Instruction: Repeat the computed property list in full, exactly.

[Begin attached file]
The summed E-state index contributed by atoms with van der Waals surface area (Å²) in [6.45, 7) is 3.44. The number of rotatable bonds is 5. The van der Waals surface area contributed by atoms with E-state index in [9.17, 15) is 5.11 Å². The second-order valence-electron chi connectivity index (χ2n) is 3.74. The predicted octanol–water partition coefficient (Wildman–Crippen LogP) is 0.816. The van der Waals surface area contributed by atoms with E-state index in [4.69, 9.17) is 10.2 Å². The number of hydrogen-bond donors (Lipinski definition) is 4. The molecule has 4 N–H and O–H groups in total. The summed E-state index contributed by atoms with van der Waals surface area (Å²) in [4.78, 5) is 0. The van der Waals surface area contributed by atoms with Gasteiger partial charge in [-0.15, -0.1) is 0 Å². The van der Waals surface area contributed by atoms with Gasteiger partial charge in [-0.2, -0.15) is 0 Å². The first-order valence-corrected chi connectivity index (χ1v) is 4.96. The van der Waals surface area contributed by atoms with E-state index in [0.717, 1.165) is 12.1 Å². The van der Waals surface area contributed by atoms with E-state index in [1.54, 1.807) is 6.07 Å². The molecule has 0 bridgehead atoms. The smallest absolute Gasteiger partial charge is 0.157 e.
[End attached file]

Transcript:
The summed E-state index contributed by atoms with van der Waals surface area (Å²) in [6.45, 7) is 3.44. The number of rotatable bonds is 5. The van der Waals surface area contributed by atoms with E-state index in [9.17, 15) is 5.11 Å². The second-order valence-electron chi connectivity index (χ2n) is 3.74. The predicted octanol–water partition coefficient (Wildman–Crippen LogP) is 0.816. The van der Waals surface area contributed by atoms with E-state index in [4.69, 9.17) is 10.2 Å². The number of hydrogen-bond donors (Lipinski definition) is 4. The molecule has 4 N–H and O–H groups in total. The summed E-state index contributed by atoms with van der Waals surface area (Å²) in [4.78, 5) is 0. The van der Waals surface area contributed by atoms with Gasteiger partial charge in [-0.15, -0.1) is 0 Å². The van der Waals surface area contributed by atoms with Gasteiger partial charge in [-0.2, -0.15) is 0 Å². The first-order valence-corrected chi connectivity index (χ1v) is 4.96. The van der Waals surface area contributed by atoms with E-state index in [0.717, 1.165) is 12.1 Å². The van der Waals surface area contributed by atoms with E-state index in [1.54, 1.807) is 6.07 Å². The molecule has 0 bridgehead atoms. The smallest absolute Gasteiger partial charge is 0.157 e.